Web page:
Trey Parker

Trey Parker
Trey Parker by Gage Skidmore.jpg
BornRandolph Severn Parker III
(1969-10-19) October 19, 1969 (age 49)
Conifer, Colorado, U.S.
EducationEvergreen High School
Alma materBerklee College of Music
University of Colorado Boulder
OccupationActor, animator, writer, producer, director, singer, songwriter
Years active1989–present
Emma Sugiyama
(div. 2008)

Boogie Tillmon

Randolph Severn "Trey" Parker III (born October 19, 1969) is an American actor, animator, writer, director, producer, singer, and songwriter. He is known for co-creating South Park (1997–present) along with his creative partner Matt Stone, as well as co-writing and co-directing the Tony Award-winning musical The Book of Mormon (2011). Parker was interested in film and music as a child, and attended the University of Colorado, Boulder following high school, where he met Stone. The two collaborated on various short films, and starred in a feature-length musical, titled Cannibal! The Musical (1993).

Parker and Stone moved to Los Angeles and wrote their second film, Orgazmo (1997). Before the premiere of the film, South Park premiered on Comedy Central in August 1997. The duo, who possess full creative control of the show, have since produced music and video games based on the show, which continues to run. They worked on a feature film titled South Park: Bigger, Longer & Uncut (1999), which received acclaim from both critics and fans. Alongside Stone, he has also produced various feature films and television series, including Team America: World Police (2004). After several years of development, The Book of Mormon, a musical co-written by Parker, Stone, and composer Robert Lopez, premiered on Broadway and became immensely successful. In 2013, he and Stone established their own production studio, Important Studios.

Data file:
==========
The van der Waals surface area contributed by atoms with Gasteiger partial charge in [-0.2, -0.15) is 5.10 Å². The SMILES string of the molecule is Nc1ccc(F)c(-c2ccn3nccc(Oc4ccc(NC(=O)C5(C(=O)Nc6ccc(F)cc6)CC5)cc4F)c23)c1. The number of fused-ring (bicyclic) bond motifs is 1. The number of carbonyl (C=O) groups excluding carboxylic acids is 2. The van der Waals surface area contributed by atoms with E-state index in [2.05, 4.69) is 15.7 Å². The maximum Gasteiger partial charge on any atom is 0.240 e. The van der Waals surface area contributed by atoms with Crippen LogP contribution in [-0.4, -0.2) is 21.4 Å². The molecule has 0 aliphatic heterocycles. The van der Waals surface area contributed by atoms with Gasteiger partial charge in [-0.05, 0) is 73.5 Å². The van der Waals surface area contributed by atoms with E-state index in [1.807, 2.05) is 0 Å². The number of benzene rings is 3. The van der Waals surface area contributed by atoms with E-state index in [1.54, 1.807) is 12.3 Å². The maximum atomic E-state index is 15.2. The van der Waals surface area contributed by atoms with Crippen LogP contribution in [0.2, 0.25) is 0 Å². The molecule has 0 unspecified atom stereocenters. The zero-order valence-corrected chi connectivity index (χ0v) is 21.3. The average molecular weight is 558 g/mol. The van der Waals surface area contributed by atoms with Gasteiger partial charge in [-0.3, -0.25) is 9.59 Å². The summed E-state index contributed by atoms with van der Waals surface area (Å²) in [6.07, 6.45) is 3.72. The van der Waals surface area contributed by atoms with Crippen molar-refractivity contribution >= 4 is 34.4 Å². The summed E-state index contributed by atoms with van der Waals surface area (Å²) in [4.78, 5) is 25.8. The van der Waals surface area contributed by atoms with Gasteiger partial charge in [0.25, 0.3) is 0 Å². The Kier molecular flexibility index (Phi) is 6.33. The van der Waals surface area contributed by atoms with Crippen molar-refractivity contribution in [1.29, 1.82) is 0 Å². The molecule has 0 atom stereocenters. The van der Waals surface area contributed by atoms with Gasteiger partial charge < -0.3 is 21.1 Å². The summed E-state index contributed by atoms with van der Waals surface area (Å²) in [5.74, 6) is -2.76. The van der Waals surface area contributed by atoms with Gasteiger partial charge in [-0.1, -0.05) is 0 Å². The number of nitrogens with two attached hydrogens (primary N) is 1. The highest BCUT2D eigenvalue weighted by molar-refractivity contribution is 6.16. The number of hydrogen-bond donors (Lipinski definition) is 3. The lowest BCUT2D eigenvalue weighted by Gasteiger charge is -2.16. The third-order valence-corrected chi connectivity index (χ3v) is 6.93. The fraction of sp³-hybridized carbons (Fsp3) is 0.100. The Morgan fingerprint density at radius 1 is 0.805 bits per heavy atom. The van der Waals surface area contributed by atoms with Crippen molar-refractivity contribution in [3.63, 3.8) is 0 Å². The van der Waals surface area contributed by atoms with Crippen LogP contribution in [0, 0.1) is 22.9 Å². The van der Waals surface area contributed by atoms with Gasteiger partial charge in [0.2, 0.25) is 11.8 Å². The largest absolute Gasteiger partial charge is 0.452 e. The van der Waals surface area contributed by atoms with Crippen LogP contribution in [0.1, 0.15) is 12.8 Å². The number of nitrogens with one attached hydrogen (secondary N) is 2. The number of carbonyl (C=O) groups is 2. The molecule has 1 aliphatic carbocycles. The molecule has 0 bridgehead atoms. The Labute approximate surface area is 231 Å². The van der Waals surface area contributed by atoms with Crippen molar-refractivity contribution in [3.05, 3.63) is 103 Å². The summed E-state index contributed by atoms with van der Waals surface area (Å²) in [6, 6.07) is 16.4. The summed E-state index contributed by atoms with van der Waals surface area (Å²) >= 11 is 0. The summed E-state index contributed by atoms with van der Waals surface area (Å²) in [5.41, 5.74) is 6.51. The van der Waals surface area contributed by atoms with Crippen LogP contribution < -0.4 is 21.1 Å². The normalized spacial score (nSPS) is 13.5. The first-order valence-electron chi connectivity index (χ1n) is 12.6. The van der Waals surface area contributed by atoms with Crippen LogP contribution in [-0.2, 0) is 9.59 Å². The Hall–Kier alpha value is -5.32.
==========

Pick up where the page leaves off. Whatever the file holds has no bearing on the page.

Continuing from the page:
Parker has been the recipient of various awards over the course of his career, including five Primetime Emmy Awards for his work on South Park, as well as four Tony Awards and a Grammy Award for The Book of Mormon.

Early life

Parker was born in Conifer, Colorado, the son of insurance saleswoman Sharon and geologist Randolph "Randy" Parker.[1][2] He was a shy child who received "decent" grades and was involved in honors classes.[3] He idolized Monty Python, which he began watching on television in the third grade; his later ventures into animation would bear considerable influence from Terry Gilliam.[3] In the sixth grade, Parker wrote a sketch titled The Dentist and appeared in his school's talent show. He played the dentist and had a friend play the patient. The plot involved what can go wrong at the dentist; due to the amounts of fake blood involved, Parker's parents were called and were upset, with Parker later recalling that "the kindergartners were all crying and freaking out".[4]